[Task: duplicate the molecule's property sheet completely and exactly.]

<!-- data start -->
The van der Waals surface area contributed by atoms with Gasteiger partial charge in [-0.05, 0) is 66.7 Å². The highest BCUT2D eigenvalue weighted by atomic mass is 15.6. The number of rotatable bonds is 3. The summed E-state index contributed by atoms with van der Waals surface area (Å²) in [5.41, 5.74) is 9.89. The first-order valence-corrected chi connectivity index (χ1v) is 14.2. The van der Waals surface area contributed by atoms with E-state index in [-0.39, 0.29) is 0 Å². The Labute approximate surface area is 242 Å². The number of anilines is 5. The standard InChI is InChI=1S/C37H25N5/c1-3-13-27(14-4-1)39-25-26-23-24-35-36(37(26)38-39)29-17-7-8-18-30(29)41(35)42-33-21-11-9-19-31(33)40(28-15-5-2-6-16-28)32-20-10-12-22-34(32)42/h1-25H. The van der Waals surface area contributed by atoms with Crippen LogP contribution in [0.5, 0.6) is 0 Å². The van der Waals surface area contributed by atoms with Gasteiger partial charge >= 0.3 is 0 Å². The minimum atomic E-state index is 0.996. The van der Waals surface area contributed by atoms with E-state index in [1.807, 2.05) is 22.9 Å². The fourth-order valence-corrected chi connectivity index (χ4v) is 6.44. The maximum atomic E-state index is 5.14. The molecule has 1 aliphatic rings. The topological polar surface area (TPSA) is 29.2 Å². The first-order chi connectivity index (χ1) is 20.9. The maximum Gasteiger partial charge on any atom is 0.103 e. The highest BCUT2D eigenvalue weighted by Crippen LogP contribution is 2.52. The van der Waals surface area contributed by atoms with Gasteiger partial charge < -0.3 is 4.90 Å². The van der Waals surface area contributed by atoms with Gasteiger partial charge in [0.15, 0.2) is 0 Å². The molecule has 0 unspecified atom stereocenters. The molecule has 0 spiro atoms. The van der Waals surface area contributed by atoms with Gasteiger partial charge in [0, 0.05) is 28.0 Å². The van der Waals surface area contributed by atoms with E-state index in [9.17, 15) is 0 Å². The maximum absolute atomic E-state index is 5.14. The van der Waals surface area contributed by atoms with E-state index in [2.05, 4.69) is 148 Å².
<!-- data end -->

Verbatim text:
The van der Waals surface area contributed by atoms with Gasteiger partial charge in [-0.05, 0) is 66.7 Å². The highest BCUT2D eigenvalue weighted by atomic mass is 15.6. The number of rotatable bonds is 3. The summed E-state index contributed by atoms with van der Waals surface area (Å²) in [5.41, 5.74) is 9.89. The first-order valence-corrected chi connectivity index (χ1v) is 14.2. The van der Waals surface area contributed by atoms with E-state index in [-0.39, 0.29) is 0 Å². The Labute approximate surface area is 242 Å². The number of anilines is 5. The standard InChI is InChI=1S/C37H25N5/c1-3-13-27(14-4-1)39-25-26-23-24-35-36(37(26)38-39)29-17-7-8-18-30(29)41(35)42-33-21-11-9-19-31(33)40(28-15-5-2-6-16-28)32-20-10-12-22-34(32)42/h1-25H. The van der Waals surface area contributed by atoms with Crippen LogP contribution in [0.5, 0.6) is 0 Å². The van der Waals surface area contributed by atoms with Gasteiger partial charge >= 0.3 is 0 Å². The minimum atomic E-state index is 0.996. The van der Waals surface area contributed by atoms with E-state index in [1.807, 2.05) is 22.9 Å². The fourth-order valence-corrected chi connectivity index (χ4v) is 6.44. The maximum atomic E-state index is 5.14. The molecule has 1 aliphatic rings. The topological polar surface area (TPSA) is 29.2 Å². The first-order chi connectivity index (χ1) is 20.9. The maximum Gasteiger partial charge on any atom is 0.103 e. The highest BCUT2D eigenvalue weighted by Crippen LogP contribution is 2.52. The van der Waals surface area contributed by atoms with Gasteiger partial charge < -0.3 is 4.90 Å². The van der Waals surface area contributed by atoms with Gasteiger partial charge in [0.15, 0.2) is 0 Å². The molecule has 0 unspecified atom stereocenters. The molecule has 0 spiro atoms. The van der Waals surface area contributed by atoms with Gasteiger partial charge in [0, 0.05) is 28.0 Å². The van der Waals surface area contributed by atoms with E-state index in [9.17, 15) is 0 Å². The maximum absolute atomic E-state index is 5.14. The van der Waals surface area contributed by atoms with E-state index in [2.05, 4.69) is 148 Å².